Sri Vyasadeva, an incarnation of Lord Krsna, compiled the Vedanta-sutra to enable understanding of the Absolute Truth through infallible logic and argument. Veda means knowledge, and anta means the end, so proper understanding of the Vedic teachings is called knowledge of Vedanta.
A sutra is a statement that expresses the essence of knowledge in a few words. According to the Vayu and Skanda Puranas, sutras are required to be universally applicable and faultless in linguistic presentation. Vedanta sutras are also known as nyaya-prasthana, or fully logical arguments towards conclusive understanding of sruti-prasthana, the Upanisads.
The Vedanta-sutra are also known by various names, including Brahma-sutra, Saririka-sutra, Vyasa-sutra, Badarayana-sutra, Uttara-mimamsa, and Vedanta-darsana, which represent the conclusions on Vedanta sutra of the six schools of classical philosophy. These commentaries on Vedanta Sutra are called bhashyas, and each of the four main Vaisnava sampradays, along with the Mayavadi school, has its own unique bhasya.
"The Lord said, "Vedanta philosophy consists of words spoken by the Supreme Personality of Godhead Narayana in the form of Vyasadeva.
Purport: The Vedanta-sutra, which consists of aphorisms revealing the method of understanding Vedic knowledge, is the concise form of all Vedic knowledge. It begins with the words athato brahma-jijnasa ("Now is the time to inquire about the Absolute Truth"). The human form of life is especially meant for this purpose, and therefore the Vedanta-sutra very concisely explains the human mission. This is confirmed by the words of the Vayu and Skanda Puranas, which define a sutra as follows:
astobham anavadyam ca
sutram sutra-vido viduh
"A sutra is an aphorism that expresses the essence of all knowledge in a minimum of words It must be universally applicable and faultless in its linguistic presentation." Anyone familiar with such sutras must be aware of the Vedanta-sutra, which is well known among scholars by the following different names: (1) Brahma-sutra, (2) Sariraka, (3) Vyasa-sutra, (4) Badarayana-sutra, (5) Uttara-mimamsa and (6) Vedanta-darsana.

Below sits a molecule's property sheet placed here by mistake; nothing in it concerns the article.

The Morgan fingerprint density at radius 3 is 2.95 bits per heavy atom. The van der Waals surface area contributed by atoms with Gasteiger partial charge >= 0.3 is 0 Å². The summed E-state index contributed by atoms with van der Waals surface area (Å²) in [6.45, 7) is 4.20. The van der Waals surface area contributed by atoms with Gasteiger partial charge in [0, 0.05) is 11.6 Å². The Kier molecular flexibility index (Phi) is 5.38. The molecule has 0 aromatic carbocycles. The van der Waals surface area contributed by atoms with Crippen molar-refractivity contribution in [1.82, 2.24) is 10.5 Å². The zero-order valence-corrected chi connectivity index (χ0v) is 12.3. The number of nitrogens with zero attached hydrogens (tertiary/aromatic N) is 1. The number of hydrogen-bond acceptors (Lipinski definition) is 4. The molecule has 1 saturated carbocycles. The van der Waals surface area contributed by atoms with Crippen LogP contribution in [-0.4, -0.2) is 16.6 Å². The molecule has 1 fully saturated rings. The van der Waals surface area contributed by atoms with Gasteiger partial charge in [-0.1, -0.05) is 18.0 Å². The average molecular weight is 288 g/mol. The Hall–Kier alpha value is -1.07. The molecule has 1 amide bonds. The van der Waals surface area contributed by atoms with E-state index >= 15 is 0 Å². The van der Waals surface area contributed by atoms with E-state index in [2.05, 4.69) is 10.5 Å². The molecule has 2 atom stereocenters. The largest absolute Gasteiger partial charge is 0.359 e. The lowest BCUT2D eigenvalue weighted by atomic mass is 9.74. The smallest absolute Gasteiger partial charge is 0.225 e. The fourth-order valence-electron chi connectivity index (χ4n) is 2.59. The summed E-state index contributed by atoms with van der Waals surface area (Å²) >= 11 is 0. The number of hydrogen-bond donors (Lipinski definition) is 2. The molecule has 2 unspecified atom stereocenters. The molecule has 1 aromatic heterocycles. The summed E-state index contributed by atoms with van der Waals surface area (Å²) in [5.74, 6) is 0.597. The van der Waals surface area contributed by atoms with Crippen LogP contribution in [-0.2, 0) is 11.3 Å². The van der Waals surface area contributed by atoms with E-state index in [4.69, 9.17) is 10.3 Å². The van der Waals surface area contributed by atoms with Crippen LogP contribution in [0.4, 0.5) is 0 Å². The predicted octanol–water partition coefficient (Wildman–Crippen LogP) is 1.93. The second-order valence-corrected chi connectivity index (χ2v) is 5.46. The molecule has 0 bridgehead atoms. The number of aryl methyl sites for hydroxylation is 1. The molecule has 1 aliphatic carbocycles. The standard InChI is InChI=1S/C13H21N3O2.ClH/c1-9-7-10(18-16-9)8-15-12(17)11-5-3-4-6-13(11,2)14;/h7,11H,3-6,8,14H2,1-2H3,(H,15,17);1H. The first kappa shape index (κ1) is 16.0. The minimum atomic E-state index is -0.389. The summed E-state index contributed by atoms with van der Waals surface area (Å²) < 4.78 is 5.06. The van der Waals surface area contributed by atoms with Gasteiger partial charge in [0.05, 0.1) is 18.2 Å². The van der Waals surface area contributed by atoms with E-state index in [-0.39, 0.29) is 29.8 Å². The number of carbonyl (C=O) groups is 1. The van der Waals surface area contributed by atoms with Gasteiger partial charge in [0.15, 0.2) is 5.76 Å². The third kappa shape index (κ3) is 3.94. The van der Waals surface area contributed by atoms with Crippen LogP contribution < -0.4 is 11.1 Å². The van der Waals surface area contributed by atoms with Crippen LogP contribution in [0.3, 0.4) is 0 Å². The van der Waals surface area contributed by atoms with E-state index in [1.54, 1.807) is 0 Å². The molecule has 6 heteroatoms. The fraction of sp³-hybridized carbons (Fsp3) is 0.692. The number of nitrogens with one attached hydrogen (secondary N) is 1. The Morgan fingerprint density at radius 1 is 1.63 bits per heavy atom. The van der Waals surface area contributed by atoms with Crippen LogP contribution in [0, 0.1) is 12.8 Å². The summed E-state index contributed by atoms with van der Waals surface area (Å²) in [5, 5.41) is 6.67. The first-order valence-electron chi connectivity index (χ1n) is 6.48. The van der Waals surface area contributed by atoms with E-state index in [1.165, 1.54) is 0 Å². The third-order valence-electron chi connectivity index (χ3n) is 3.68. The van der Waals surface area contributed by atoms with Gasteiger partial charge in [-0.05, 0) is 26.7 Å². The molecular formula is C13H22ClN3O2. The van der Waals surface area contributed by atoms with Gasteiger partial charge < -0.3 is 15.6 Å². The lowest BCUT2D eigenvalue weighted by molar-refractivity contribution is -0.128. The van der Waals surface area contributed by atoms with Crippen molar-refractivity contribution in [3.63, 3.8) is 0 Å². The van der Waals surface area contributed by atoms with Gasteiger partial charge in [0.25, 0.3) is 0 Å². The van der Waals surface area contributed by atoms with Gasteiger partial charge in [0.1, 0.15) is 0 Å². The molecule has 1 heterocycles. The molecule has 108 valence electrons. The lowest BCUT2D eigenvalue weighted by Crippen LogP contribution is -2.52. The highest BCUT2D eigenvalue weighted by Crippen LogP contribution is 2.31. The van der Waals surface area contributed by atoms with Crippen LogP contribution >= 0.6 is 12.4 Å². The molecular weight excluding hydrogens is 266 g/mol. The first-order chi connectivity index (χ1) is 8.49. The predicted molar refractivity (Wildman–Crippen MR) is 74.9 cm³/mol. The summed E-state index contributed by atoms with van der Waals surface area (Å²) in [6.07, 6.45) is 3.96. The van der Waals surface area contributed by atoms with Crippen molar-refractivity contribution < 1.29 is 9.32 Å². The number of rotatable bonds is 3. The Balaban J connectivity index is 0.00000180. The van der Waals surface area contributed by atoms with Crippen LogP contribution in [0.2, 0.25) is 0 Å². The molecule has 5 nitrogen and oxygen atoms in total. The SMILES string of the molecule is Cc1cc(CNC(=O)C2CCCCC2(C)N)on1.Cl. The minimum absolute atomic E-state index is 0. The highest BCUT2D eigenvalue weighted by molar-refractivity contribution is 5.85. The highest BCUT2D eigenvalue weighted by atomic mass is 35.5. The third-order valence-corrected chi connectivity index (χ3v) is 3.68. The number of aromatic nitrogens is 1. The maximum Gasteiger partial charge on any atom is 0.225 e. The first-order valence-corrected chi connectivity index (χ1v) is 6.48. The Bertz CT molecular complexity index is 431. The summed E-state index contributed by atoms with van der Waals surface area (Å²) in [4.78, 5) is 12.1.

There are four chapters (adhyayas) in the Vedanta-sutra, and there are four divisions (padas) in each chapter. Therefore the Vedanta-sutra may be referred to as sodasa-pada, or sixteen divisions of aphorisms. The theme of each and every division is fully described in terms of five different subject matters (adhikaranas), which are technically called pratijna, hetu, udaharana, upanaya and nigamana. Every theme must necessarily be explained with reference to pratijna, or a solemn declaration of the purpose of the treatise. The solemn declaration given in the beginning of the Vedanta-sutra is athato brahma-jijnasa, which indicates that this book was written with the solemn declaration to inquire about the Absolute Truth. Similarly, reasons must be expressed (hetu), examples must be given in terms of various facts (udaharana), the theme must gradually be brought nearer for understanding (upanaya), and finally it must be supported by authoritative quotations from the Vedic sastras (nigamana).
According to the great dictionary compiler Hemacandra, also known as Kosakara, Vedanta refers to the purport of the Upanisads and the Brahmana portion of the Vedas. Professor Apte, in his dictionary, describes the Brahmana portion of the Vedas as that portion which states the rules for employment of hymns at various sacrifices and gives detailed explanations of their origin, sometimes with lengthy illustrations in the form of legends and stories. It is distinct from the mantra portion of the Vedas. Hemacandra said that the supplement of the Vedas is called the Vedanta-sutra. Veda means knowledge, and anta means the end. In other words, proper understanding of the ultimate purpose of the Vedas is called Vedanta knowledge. Such knowledge, as given in the aphorisms of the Vedanta-sutra, must be supported by the Upanisads.